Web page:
Sunday, April 03, 2011

George Monbiot has lost it - at least his systemic awareness!

George coming out in support of nuclear was I thought the last straw.  It has been hard to take the myriad nuclear apologists who blythly contend that post-Japan it will be business as usual on the pathway to uranium enriched nirvana!  So many folk just do not get it from a systemic perspective - yet others see the systemic implications clearly so why not George?  The reasons we should not proceed are of course multi-faceted and not amenable to systematic (compared to systemic) explication.  But lets try.  Firstly how the issue is framed needs attention and choice.  I find framings that are technological, or economic as a starting point totally inadequate. Let's start by framing nuclear fuel expansion as a social, particularly governance, issue with many of the characteristics Rittel and Webber attributed to 'wicked problems'. Framed in this way a set of systemic issues are readily apparent associated with how risk is perceived and managed, how corporate power is unaccountable in Japan (and elsewhere), how capability to act in the face of surprise and breakdown is inadequate, how slow the national and international response has been and how poorly coordinated it seems, and perhaps worst of all, how the nuclear issue undermines, through loss of attention and resources, the humanitarian  response to the needs of victims of the tsunami.  There is no technological fix for the failure of human institutions and the goverence regimes they support and in all of our planning we should make allowance for this inescapable 'truth'.

These and other thoughts have been my companion as I listen to the BBC, read my paper or talk to colleagues.  What are some of the issues no particular order: (i) investment in nuclear will soak up important capital that is better invested elsewhere; (ii) in chasing a nuclear holy grail we admit to a business as usual energy future, rather then reshaping or transforming our energy future; (iii) uranium mining and nuclear power plants are all heavily dependent on water - thus mines are over exploiting and contaminating groundwater resources and/or requiring investment in energy demanding desalination plants. Generating plants will also have to be located near urban areas as well and near water sources; (iv) the Earth is ulitimately a moving, changing set of materials in process - thus long-term waste storage is ultimately never safe; (v) the total supply of uranium is not that great, etc - see Ian Lowe's Quarterly Essay for further background.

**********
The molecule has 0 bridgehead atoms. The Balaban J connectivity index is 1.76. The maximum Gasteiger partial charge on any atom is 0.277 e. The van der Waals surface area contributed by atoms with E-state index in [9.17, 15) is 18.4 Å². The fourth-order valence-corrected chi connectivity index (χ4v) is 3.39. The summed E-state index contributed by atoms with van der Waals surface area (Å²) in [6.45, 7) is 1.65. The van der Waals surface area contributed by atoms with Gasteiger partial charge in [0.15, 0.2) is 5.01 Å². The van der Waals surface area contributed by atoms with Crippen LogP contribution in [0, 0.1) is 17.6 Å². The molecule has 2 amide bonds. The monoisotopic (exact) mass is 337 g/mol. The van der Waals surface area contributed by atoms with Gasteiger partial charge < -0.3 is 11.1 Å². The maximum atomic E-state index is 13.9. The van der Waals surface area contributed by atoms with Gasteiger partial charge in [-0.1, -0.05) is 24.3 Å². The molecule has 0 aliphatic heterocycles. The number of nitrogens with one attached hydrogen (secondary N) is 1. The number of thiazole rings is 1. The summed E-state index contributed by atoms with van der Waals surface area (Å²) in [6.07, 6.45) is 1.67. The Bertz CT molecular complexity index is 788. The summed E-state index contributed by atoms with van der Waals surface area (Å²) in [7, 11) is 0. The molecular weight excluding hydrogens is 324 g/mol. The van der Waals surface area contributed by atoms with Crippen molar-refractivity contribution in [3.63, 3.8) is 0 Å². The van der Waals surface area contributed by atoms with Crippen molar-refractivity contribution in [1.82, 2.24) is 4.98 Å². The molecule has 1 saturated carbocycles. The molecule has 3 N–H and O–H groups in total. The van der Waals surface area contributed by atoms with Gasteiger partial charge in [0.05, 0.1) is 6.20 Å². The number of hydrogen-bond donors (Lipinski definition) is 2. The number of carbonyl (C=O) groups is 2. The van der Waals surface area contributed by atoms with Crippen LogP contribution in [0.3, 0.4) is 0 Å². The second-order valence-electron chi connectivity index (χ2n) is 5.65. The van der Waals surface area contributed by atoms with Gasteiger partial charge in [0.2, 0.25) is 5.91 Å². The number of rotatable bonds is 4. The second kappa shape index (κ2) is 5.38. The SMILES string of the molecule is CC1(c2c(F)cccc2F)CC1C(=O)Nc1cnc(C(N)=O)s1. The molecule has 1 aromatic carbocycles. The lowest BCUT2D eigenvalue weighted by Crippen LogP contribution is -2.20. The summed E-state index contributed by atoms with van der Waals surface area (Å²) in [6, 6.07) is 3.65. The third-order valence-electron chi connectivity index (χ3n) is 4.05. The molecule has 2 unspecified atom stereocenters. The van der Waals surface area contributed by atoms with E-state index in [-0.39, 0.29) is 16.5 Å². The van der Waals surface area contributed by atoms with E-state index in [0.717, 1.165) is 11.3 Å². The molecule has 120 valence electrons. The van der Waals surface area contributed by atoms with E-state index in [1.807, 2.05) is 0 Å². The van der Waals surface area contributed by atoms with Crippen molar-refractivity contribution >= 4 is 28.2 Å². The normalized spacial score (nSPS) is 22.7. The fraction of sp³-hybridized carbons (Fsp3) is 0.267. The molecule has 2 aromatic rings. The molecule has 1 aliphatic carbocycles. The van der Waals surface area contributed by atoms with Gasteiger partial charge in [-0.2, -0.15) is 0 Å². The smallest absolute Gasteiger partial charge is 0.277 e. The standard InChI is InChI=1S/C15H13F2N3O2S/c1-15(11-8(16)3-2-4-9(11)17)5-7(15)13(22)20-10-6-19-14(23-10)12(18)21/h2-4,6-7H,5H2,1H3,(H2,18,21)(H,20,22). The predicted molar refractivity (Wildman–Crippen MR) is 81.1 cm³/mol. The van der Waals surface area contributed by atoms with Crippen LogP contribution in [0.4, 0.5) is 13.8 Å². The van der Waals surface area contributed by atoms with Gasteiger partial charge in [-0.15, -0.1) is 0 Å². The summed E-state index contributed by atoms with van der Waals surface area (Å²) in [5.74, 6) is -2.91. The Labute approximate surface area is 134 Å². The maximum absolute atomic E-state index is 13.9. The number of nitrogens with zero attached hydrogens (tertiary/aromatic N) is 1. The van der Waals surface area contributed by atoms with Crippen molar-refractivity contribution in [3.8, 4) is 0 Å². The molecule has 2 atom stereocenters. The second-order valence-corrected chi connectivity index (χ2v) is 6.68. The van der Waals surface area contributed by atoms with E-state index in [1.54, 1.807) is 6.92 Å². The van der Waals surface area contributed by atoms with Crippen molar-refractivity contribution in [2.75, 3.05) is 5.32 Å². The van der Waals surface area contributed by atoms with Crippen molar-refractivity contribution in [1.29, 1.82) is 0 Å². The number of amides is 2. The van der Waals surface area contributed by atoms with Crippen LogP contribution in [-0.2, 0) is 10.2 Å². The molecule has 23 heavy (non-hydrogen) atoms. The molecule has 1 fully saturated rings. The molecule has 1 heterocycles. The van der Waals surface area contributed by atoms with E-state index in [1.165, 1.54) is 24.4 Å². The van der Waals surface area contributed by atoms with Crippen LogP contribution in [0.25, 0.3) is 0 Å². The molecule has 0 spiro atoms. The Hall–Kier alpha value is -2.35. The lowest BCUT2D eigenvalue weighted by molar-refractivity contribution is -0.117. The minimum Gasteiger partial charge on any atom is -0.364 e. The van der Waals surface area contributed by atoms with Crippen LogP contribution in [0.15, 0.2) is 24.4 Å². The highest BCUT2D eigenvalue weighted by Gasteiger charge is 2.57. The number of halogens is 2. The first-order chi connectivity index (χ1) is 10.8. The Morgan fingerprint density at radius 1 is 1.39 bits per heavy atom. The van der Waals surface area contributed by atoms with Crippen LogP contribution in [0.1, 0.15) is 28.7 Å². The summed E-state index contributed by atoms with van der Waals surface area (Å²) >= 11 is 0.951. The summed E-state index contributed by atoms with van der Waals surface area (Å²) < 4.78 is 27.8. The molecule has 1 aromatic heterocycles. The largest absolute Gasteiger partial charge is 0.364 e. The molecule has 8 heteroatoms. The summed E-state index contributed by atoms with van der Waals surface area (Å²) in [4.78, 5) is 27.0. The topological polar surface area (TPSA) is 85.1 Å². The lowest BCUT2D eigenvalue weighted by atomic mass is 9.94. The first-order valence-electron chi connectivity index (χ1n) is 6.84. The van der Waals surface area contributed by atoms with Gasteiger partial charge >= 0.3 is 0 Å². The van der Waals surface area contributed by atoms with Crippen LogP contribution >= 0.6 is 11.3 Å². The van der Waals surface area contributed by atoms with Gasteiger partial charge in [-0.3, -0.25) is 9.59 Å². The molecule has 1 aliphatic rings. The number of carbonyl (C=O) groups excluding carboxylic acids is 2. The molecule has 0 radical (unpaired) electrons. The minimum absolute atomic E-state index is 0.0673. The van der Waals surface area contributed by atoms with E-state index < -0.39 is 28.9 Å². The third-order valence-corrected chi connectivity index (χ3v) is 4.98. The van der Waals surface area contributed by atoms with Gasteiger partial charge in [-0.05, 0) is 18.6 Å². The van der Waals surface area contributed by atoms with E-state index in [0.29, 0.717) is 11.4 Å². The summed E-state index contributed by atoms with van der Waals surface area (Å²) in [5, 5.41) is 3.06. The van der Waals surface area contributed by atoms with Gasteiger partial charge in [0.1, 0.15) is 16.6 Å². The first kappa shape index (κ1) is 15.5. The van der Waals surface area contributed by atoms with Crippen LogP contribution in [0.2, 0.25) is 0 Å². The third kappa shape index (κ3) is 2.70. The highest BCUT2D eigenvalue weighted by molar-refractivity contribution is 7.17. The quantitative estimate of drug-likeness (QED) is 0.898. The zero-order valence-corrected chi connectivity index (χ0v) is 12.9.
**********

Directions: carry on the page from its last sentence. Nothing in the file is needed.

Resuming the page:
Today at least my breakfast, as I read my Sunday Age, was not accompanied by indigestion and indignation. Thank heavens for John Vidal.  In his article John, who has visited Chernobyl argues that:

"It was grim. We went from hospital to hospital and from one contaminated village to another. We found deformed and genetically mutated babies in the wards; pitifully sick children in the homes; adolescents with stunted growth and dwarf torsos; foetuses without thighs or fingers and villagers who told us every member of their family was sick." 

Vidal's timely and compelling piece highlights what the nuclear apologists fail to acknowledge - that we pursue this technology at our peril because, ultimately, we are not capable of managing it - it will forever surprise us in ways that will continue to undermine the quality of life of all - through the harm we do each other and future generations through accident, war, terror or plain old fear, our impacts on other species and thus, ultimately, what it means to be human.

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